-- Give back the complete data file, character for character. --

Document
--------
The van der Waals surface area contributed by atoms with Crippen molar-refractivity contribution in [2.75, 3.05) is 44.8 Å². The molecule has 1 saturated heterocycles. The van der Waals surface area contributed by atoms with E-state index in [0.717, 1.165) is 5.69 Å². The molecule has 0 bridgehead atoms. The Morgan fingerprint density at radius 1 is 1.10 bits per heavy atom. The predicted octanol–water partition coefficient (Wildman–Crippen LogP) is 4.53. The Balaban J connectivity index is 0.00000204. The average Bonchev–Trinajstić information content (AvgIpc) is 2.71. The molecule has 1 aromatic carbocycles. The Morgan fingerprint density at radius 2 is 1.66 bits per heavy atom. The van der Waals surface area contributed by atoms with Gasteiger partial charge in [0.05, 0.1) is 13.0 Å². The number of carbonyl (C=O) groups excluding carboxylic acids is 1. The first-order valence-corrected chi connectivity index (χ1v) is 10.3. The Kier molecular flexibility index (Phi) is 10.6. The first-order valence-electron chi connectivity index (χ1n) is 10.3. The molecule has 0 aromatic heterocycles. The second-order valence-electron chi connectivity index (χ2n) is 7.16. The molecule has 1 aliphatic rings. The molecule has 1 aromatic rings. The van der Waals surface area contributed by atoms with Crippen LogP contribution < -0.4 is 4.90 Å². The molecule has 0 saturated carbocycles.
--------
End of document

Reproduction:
The van der Waals surface area contributed by atoms with Crippen molar-refractivity contribution in [2.75, 3.05) is 44.8 Å². The molecule has 1 saturated heterocycles. The van der Waals surface area contributed by atoms with E-state index in [0.717, 1.165) is 5.69 Å². The molecule has 0 bridgehead atoms. The Morgan fingerprint density at radius 1 is 1.10 bits per heavy atom. The predicted octanol–water partition coefficient (Wildman–Crippen LogP) is 4.53. The Balaban J connectivity index is 0.00000204. The average Bonchev–Trinajstić information content (AvgIpc) is 2.71. The molecule has 1 aromatic carbocycles. The Morgan fingerprint density at radius 2 is 1.66 bits per heavy atom. The van der Waals surface area contributed by atoms with Gasteiger partial charge in [0.05, 0.1) is 13.0 Å². The number of carbonyl (C=O) groups excluding carboxylic acids is 1. The first-order valence-corrected chi connectivity index (χ1v) is 10.3. The Kier molecular flexibility index (Phi) is 10.6. The first-order valence-electron chi connectivity index (χ1n) is 10.3. The molecule has 0 aromatic heterocycles. The second-order valence-electron chi connectivity index (χ2n) is 7.16. The molecule has 1 aliphatic rings. The molecule has 1 aromatic rings. The van der Waals surface area contributed by atoms with Crippen LogP contribution < -0.4 is 4.90 Å². The molecule has 0 saturated carbocycles.